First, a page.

IDC announced their smartphone shipment estimates for Q2 2014 last week, but the chart above seems to have captured all the attention. Regular readers may already be aware that I am a proponent of usage-based segmentation, rather than price-based segmentation. However, data can always be useful when interpreted correctly.
Let me start by pointing out that IDC’s chart is a little misleading. While it helps us understand the price buckets targeted by each OS, it gives no insight into shipment volume at each price bucket and the popularity of an OS within each bucket. Using IDC’s data, I’ve reconstituted the chart as follows:
This makes more sense. Smartphones priced below $200 make up more than half the smartphone market, and Android has a 97% share of shipments in this bucket. Devices priced at $200-$400 make up a shade less than a quarter of the market, and Android has 88% of this bucket. Finally, devices priced above $400 make up a bit more than a quarter of the market, with Android accounting for about 62% and iOS accounting for 36%. Of course, this is a snapshot of a single quarter and iOS’ share of devices priced >$400 could be above 50% closer to an iPhone launch.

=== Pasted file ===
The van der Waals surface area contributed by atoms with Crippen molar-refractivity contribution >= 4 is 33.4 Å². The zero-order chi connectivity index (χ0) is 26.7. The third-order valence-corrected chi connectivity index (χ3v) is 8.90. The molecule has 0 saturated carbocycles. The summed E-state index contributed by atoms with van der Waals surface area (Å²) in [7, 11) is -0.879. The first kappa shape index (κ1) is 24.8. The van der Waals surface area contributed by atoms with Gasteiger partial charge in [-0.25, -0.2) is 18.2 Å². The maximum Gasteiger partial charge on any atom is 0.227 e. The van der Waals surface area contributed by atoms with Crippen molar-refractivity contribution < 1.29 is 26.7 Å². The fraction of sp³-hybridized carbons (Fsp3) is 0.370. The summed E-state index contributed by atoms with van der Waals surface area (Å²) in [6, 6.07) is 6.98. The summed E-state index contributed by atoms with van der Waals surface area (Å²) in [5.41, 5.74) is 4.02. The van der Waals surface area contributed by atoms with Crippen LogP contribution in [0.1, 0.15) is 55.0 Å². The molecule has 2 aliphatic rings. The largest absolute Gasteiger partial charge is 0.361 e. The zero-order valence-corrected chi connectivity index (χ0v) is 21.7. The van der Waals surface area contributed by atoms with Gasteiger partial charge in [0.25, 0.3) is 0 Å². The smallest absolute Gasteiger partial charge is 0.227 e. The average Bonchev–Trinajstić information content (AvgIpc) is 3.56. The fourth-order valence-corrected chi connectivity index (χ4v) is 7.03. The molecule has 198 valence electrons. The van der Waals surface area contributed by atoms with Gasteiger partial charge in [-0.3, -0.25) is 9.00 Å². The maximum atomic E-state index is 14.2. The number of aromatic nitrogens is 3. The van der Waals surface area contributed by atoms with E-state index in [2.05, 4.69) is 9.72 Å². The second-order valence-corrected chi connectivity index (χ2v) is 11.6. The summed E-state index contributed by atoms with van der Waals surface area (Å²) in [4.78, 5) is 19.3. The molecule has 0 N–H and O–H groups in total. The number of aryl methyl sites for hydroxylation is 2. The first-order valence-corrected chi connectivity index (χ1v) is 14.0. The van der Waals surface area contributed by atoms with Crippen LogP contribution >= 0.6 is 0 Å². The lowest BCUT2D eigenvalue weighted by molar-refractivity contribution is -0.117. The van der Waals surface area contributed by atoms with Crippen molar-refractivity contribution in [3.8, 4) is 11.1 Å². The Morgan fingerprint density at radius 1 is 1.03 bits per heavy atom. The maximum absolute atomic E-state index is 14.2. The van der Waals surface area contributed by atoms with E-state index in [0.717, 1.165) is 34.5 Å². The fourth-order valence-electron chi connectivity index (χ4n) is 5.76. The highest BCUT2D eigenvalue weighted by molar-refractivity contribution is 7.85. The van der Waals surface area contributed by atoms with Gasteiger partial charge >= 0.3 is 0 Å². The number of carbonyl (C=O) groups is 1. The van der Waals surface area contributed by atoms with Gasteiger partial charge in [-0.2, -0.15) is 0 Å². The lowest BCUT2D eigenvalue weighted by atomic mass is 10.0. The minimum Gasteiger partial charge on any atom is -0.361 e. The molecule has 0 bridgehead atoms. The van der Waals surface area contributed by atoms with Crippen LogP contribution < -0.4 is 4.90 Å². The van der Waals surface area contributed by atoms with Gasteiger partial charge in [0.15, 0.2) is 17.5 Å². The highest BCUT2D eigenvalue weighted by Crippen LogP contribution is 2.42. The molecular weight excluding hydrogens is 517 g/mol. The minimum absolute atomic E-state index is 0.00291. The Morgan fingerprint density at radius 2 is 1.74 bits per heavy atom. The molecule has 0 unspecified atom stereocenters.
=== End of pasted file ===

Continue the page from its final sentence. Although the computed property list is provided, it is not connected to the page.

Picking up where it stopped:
It is important to understand that these price buckets aren’t really “market segments” — What makes a $400 Samsung device any more “high-end” than a $200-$300 (“low-end” or “mid-range”) Xiaomi device? Five years ago, most smartphones were priced well over $400 and lower priced devices were effectively “feature phones”. At that point, the consideration set for buyers would be devices in a narrow price bucket. The subsidy model in mature markets narrowed this consideration set even further. But today, it is possible for consumers to buy a better device (measured by the ecosystem, user experience or specifications) for about half the price. Thanks to Moore’s law and Google’s licensing model, device capabilities have become good enough even at lower price points. Therefore, the consideration set for a buyer covers a much wider price range (except for a niche, luxury segment). While this is especially true in emerging markets, the changing nature of smartphone subsidies has also played a part. In other words, based on IDC’s definitions, “low-end” devices are now competing with “mid-range” devices and “mid-range” devices are competing with “high-end” devices.
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